IT’S a bold person who will come to conduct the Royal Liverpool Philharmonic Orchestra in a programme of all-Russian music.
With Vasily Petrenko at the helm and a string of award-winning CDs under their collective belt, why should anyone else bother?
That was not something which bothered Spanish conductor Pablo Gonzalez, who was making a welcome return trip to Liverpool. He has a robust, demonstrative style and the orchestra responded. The opening piece, Glinka’s Overture to Rusland and Ludmilla rather suffered from being fortissimo all the way with practically no let-up. It was certainly an energetic opener, which paved the way for Rachmaninov’s Second Piano Concerto. Here, the soloist was South Korean pianist HJ Lim, making her Liverpool debut. This felt to be rather a disappointing performance, the piano showing great delicacy without the necessary power needed from time to time in the work. The opening piano chords were highly controlled, almost sombre, leading to a movement which had that big sound once again. There was some fine playing from the horn soloists. The second movement was a highly-controlled, gradual build up leading into a slightly peculiar finale.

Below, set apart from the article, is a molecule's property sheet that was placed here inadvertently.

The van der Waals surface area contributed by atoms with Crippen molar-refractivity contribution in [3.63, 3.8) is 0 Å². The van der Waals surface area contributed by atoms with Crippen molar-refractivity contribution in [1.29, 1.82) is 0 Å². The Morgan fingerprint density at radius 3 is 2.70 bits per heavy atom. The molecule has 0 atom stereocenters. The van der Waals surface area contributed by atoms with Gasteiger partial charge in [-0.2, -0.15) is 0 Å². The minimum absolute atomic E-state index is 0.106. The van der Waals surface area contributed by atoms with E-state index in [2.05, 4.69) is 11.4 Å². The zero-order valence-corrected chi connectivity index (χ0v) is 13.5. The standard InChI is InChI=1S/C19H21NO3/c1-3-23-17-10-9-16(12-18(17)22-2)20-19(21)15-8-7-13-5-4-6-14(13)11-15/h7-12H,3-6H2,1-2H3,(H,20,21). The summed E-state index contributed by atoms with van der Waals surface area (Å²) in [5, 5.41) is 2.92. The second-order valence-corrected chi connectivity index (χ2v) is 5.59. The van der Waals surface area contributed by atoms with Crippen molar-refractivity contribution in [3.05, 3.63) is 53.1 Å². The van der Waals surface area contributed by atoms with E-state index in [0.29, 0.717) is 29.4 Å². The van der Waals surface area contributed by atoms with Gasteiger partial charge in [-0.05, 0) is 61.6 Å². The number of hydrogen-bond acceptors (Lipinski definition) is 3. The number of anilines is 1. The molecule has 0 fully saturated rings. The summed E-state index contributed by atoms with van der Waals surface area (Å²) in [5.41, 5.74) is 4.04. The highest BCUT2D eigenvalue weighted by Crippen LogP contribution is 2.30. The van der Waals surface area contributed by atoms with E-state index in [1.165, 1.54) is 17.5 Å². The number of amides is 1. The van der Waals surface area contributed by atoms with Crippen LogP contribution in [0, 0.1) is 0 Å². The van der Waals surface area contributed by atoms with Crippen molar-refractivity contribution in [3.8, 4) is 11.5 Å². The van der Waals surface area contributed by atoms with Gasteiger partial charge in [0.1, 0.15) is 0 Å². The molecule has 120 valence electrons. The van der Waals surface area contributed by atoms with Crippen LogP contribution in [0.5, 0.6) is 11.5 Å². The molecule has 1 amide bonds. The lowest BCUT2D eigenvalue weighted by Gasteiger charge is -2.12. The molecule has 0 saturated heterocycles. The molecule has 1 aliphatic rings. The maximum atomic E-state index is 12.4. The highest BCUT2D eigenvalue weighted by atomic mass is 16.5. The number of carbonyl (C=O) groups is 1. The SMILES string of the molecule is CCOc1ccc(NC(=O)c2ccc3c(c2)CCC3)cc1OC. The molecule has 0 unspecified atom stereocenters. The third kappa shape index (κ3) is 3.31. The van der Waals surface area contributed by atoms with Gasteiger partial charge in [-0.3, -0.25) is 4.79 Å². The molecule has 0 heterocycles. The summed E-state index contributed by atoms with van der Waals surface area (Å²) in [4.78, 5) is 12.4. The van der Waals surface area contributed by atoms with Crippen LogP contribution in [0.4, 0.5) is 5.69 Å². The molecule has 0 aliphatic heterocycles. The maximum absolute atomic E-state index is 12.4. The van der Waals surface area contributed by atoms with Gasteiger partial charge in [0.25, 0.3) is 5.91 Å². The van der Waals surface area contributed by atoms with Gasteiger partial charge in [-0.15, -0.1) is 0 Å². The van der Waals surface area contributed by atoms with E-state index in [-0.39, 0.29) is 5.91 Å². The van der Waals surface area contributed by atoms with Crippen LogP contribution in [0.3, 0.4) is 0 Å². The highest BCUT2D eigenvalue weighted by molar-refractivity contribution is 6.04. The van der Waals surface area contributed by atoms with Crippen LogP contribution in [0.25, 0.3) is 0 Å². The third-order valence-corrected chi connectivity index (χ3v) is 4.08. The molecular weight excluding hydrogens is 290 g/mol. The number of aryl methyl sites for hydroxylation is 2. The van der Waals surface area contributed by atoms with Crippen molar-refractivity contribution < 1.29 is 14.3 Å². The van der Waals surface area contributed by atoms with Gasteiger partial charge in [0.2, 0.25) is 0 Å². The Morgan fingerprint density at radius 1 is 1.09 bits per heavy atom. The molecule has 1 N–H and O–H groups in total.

The final piece, Rimsky-Korsakov’s Scheherazade, saw Gonzalez using the orchestral sound palette to the extreme. The opening felt rather slow and plodding but the second movement burst into life, with some fine bassoon and cello solos as well as violin solos from Thelma Handy. A rounded and poised slow movement led into the finale, which didn’t work: the musical quarrel between Scheherazade and the Sultan was simply too restrained.
Glyn mon Hughes